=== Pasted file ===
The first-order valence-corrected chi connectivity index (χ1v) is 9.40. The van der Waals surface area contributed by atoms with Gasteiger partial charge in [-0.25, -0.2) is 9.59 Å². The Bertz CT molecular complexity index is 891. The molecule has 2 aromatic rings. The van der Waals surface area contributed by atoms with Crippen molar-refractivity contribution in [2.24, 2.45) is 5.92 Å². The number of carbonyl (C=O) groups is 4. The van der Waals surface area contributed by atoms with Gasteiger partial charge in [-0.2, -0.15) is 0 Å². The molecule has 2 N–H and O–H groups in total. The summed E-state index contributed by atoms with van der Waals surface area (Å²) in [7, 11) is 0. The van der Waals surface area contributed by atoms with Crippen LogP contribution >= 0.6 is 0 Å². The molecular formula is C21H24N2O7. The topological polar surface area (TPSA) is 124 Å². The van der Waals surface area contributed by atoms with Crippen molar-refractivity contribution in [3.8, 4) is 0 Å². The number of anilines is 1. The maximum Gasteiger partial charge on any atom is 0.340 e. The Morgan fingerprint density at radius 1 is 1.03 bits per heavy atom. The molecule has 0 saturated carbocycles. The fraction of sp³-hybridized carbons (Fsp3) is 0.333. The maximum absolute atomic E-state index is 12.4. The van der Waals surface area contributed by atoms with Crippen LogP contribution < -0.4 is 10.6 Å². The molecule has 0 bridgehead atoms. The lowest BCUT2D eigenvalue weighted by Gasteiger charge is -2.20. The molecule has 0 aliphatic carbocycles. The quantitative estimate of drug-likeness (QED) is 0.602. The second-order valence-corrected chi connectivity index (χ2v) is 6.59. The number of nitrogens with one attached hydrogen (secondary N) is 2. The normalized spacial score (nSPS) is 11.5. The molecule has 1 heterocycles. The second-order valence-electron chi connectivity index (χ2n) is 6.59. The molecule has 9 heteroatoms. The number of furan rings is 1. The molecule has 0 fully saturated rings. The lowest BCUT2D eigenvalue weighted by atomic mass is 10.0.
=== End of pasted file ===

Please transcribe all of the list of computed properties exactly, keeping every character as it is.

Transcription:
The first-order valence-corrected chi connectivity index (χ1v) is 9.40. The van der Waals surface area contributed by atoms with Gasteiger partial charge in [-0.25, -0.2) is 9.59 Å². The Bertz CT molecular complexity index is 891. The molecule has 2 aromatic rings. The van der Waals surface area contributed by atoms with Crippen molar-refractivity contribution in [2.24, 2.45) is 5.92 Å². The number of carbonyl (C=O) groups is 4. The van der Waals surface area contributed by atoms with Gasteiger partial charge in [-0.2, -0.15) is 0 Å². The molecule has 2 N–H and O–H groups in total. The summed E-state index contributed by atoms with van der Waals surface area (Å²) in [7, 11) is 0. The van der Waals surface area contributed by atoms with Crippen LogP contribution >= 0.6 is 0 Å². The molecular formula is C21H24N2O7. The topological polar surface area (TPSA) is 124 Å². The van der Waals surface area contributed by atoms with Crippen molar-refractivity contribution in [3.8, 4) is 0 Å². The number of anilines is 1. The maximum Gasteiger partial charge on any atom is 0.340 e. The Morgan fingerprint density at radius 1 is 1.03 bits per heavy atom. The molecule has 0 saturated carbocycles. The fraction of sp³-hybridized carbons (Fsp3) is 0.333. The maximum absolute atomic E-state index is 12.4. The van der Waals surface area contributed by atoms with Crippen LogP contribution < -0.4 is 10.6 Å². The molecule has 0 bridgehead atoms. The lowest BCUT2D eigenvalue weighted by Gasteiger charge is -2.20. The molecule has 0 aliphatic carbocycles. The quantitative estimate of drug-likeness (QED) is 0.602. The second-order valence-corrected chi connectivity index (χ2v) is 6.59. The number of nitrogens with one attached hydrogen (secondary N) is 2. The normalized spacial score (nSPS) is 11.5. The molecule has 1 heterocycles. The second-order valence-electron chi connectivity index (χ2n) is 6.59. The molecule has 9 heteroatoms. The number of furan rings is 1. The molecule has 0 fully saturated rings. The lowest BCUT2D eigenvalue weighted by atomic mass is 10.0.